hopes, I imagine, is the acquisition of Kid Rose."

Kid Rose was a phenomenal batter of whom every baseball fan in the
United States was talking. He had been a pitcher on the Red Sox and
had done fine work in the box. It was only after he had been playing
some time in that position that he himself, as well as others, began
to realize the tremendous strength that resided in his batting arm and
shoulders. He was a left handed batter, so that most of his hits went
into right field, or rather into the right field bleachers, where they
counted as home runs. In one season he accumulated twenty-nine home
runs, which was a record for the major leagues.

The Yankee owners made a deal with the Red Sox by which the "Kid" was
brought to the New York club at a price larger than had ever been paid
for a player. It was a good investment, however, for the newcomer was
excelling his home run record of the year before and drew so many
people to the parks where he played that a constant golden stream
flowed into the strong boxes of the club. He made as many home runs as
all the other players of his team together. Now, owing to his work,
the Yankees were fighting it out with the Clevelands for the lead, and
the papers were already beginning to talk of the possibility of both
championships coming to New York. If this should be the case, the World
Series games would probably draw the greatest crowds that had ever
witnessed such a contest, and the prize money for the players would
undoubtedly be larger than ever before in the history of the game.

Joe and his comrades needed no such spur as this to make them play
their best. A strong loyalty to the club marked every player of the
team. Still it was not at all an unpleasing thought that the result of
winning would add a good many thousand dollars to the salary of every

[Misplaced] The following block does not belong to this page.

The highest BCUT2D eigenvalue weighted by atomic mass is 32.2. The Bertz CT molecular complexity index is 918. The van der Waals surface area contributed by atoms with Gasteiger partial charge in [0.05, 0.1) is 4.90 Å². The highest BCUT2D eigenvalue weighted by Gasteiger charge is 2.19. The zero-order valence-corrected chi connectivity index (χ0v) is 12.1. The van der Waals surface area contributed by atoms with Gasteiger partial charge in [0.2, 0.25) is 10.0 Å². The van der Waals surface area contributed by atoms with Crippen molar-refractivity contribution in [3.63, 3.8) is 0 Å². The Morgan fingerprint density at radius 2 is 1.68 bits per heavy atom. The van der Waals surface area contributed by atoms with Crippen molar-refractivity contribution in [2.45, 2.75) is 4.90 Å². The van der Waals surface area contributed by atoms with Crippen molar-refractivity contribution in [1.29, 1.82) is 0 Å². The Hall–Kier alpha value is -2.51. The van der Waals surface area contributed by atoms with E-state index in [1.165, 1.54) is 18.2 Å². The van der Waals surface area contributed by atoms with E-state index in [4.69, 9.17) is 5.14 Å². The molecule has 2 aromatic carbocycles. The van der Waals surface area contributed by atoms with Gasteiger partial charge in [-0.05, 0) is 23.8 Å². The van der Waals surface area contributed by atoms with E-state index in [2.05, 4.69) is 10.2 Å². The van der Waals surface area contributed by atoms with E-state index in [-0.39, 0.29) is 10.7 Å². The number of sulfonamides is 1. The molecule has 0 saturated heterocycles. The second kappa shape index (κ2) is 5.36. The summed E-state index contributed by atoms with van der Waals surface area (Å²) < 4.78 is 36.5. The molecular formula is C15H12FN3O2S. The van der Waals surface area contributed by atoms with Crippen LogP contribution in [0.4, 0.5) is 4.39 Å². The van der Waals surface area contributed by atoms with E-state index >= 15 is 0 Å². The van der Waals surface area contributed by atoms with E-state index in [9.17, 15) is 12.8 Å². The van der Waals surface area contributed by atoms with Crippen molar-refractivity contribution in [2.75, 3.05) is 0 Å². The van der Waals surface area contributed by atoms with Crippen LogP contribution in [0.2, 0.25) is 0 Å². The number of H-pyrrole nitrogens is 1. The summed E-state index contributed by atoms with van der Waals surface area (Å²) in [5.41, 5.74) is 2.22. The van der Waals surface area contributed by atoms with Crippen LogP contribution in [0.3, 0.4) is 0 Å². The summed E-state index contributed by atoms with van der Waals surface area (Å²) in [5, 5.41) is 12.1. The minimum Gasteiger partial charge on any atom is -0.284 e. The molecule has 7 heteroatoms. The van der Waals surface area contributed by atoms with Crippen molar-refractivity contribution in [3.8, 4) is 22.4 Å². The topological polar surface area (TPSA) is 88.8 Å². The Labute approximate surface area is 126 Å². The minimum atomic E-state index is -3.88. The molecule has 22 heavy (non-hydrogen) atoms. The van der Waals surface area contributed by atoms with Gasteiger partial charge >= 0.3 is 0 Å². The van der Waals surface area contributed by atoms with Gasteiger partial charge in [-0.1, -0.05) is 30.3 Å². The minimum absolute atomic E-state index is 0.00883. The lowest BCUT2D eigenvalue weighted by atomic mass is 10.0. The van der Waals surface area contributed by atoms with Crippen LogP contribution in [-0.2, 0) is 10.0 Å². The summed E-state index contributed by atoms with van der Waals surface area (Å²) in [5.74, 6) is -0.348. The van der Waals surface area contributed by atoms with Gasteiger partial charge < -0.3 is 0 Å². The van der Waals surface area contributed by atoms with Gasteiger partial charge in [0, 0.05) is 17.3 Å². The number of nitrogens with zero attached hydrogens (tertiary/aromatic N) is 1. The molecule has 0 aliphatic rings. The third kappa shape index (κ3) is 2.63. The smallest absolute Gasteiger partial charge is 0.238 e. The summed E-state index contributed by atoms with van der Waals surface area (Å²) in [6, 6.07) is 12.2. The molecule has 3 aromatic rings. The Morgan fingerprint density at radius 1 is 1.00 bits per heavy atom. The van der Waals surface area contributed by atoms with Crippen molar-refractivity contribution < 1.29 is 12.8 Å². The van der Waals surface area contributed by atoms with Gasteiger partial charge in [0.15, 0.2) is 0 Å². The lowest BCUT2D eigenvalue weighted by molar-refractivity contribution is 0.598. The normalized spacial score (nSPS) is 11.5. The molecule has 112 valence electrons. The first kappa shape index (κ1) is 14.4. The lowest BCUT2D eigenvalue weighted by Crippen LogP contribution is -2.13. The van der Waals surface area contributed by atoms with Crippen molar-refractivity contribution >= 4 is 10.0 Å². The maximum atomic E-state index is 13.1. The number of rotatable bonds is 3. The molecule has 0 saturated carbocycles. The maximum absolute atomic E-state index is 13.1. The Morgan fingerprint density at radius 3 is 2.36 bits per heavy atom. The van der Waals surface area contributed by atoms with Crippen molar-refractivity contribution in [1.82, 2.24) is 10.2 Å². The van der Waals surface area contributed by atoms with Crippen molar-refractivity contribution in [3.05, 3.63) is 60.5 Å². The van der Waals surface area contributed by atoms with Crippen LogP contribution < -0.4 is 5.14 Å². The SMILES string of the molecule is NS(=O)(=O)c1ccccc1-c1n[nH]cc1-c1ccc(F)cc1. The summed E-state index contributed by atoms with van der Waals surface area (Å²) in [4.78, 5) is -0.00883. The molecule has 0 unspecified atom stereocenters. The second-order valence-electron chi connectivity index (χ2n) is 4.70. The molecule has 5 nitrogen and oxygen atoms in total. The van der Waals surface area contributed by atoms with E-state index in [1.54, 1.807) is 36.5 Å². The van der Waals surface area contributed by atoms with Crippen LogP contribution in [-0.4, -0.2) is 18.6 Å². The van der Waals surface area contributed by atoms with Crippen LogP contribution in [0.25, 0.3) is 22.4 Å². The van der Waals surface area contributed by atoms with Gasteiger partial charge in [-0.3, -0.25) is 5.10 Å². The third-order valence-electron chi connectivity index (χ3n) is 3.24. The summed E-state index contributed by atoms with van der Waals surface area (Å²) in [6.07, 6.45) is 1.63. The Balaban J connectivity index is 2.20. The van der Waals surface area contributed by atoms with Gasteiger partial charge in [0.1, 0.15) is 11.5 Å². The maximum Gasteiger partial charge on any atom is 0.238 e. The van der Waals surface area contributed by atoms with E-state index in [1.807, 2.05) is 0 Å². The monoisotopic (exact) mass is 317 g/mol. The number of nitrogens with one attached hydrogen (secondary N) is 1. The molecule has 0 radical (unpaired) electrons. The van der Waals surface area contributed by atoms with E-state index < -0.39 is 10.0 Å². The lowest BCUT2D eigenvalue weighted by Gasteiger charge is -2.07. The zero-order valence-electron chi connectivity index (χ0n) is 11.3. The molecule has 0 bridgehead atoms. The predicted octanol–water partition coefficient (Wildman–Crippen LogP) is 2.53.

The Giants started out in high hopes on this second Western invasion.

"Sixteen games to be played on this trip, boys," McRae had said to
them, as they boarded the train at the Pennsylvania Station. "And out
of that sixteen I want at least twelve. Nix on the breaking even stuff.
That won't go with me at all. I want to get so far ahead on this trip
that we'll be on easy street for the rest of the race."

"Why not cop the whole sixteen, Mac?" asked Larry, with a broad grin.

"So much the better," answered McRae. "But I'm no hog. Give me an
average of three out of four in each series and I'll ask for nothing

The team started out as though they were going to give their manager
what he wanted. Their first stop this time was Pittsburgh, and here
they won the first two games right off the reel. The third, however,
was lost by a close margin. In the fourth the Giants' bats got going
and they sent three Pirate pitchers to the showers, winning by the
one-sided score of eleven to two. So that it was in high spirits that
they left the Smoky City for Cincinnati.

Here they met with a rude shock. The Reds were in the midst of one
of their winning streaks and were on a hitting rampage. They had the
"breaks," too, and cleaned up by taking every game. It was a complete
reversal, and the Giants were stunned.

Next: In The Throes Of A Slump

Previous: The Attack On The Road